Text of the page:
We still do it, try to make Jesus conform to our particular brand of politics; it is so much easier than conforming our politics to Jesus. It is easier to pick a crowd to march and scream with than to deal with the tables that need to be flipped and the fruit that is missing. On the flipside it is easy to make following Jesus something that is merely personal, to claim a private relationship with Jesus that has no connection to the public and political. Don’t be fooled, it has its own “money changers” who convert the Christian life into a spiritual form of self-indulgence, a personal spiritual retreat where justice, poverty, sacrifice, suffering, involved compassion rarely make it into our prayers unless we ourselves need help, where there is lots of green but little or no of kingdom passion and fruit.

After they welcomed Jesus they picked up their coats, but “(Jesus) said to all, “If anyone would come after me, let him deny himself and take up his cross daily and follow me” Luke 9:23 (ESV, parenthesis mine).

To God be all glory. Love you, Pastor Hans

 

Read Full Post »

See, the virgin will become pregnant and give birth to a son, and they will name Him Immanuel, which is translated “God is with us.”
Matthew 1:23 (HCSB)

 I tried to console her, but she informed me through her sobbing, “I just need my Mama.” Her older sister at her age was more demanding, “I want Mommy!” In either case Dad wouldn’t do, wasn’t the one needed or wanted.

Lovers know the feeling of, “I want to be with you forever and ever,” and often quickly change to, “I never want to see you face again!”

Some people you can’t wait to be with, while with others we are perfectly fine if they don’t show up. Some people’s presence is like a shot in the arm, an automatic lift, sheer joy, others are real challenges, drags, and some are pure downers. Some folks’ mere presence inspires, cause you to dare, to dream, while some cause you to doubt, to tip-toe, and at times feel like you are in a nightmare. With some you are overjoyed when they arrive, while with others you wonder, “When are they going to leave?”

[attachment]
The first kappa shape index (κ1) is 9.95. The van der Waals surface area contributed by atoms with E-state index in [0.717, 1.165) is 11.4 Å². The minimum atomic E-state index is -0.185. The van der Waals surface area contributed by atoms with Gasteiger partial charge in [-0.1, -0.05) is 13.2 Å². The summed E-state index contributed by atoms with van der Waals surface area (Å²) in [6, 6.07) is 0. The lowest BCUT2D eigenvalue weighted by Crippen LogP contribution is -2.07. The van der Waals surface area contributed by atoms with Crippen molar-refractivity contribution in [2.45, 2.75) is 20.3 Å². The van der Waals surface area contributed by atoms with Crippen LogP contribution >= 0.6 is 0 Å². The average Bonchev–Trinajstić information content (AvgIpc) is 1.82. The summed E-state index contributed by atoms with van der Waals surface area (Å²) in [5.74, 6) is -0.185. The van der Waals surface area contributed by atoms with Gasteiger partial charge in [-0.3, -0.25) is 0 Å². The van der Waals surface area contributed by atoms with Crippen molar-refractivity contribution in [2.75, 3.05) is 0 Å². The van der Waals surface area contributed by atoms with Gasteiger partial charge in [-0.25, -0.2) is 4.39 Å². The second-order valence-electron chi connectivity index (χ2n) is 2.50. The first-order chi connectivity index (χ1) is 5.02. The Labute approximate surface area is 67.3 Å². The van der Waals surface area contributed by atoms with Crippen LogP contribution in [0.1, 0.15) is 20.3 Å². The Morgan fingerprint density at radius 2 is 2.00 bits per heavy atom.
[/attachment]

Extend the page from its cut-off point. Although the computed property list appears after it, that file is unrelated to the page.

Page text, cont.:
It makes a difference who you’re with. You’d think people run to be with God, especially when he shows up “in the flesh,” when he takes the time to meet you on your turf. But the exact opposite is true, God it turns out is intimidating, challenging, and frightening t us, even when appearing as a baby. The Apostle Peter’s first encounter with Jesus Christ caused him to exclaim, “Go away from me Lord, for I am a sinful man!” (Luke 5:8). Think about it, how sexually promiscuous are you going to be with God right there? Would you throw your usually temper tantrum or would you exercise greater self-control with God next to you? How dishonest would you be in your business dealings with Jesus sitting right there at the table? Would the quality of your work improve working side by side with God? Would you treat your wife and children different in front of God? Would you clean up your mouth, be more patient, less full of it in the presence of God? How would your party plans change if you were certain that God would show up in the flesh? If Jesus were to be physically right beside us would there be a gap be between how he and we talk about and treat the poor, the immigrants, those with different skin colors, homosexuals, and even our enemies? Having God around stifles the sinners sinning. It is bothersome enough to have your conscience prick you, but when God’s right there our conscience wants to rejoice and do flips while our sin ducks and hides, wondering, “When is he going to leave?”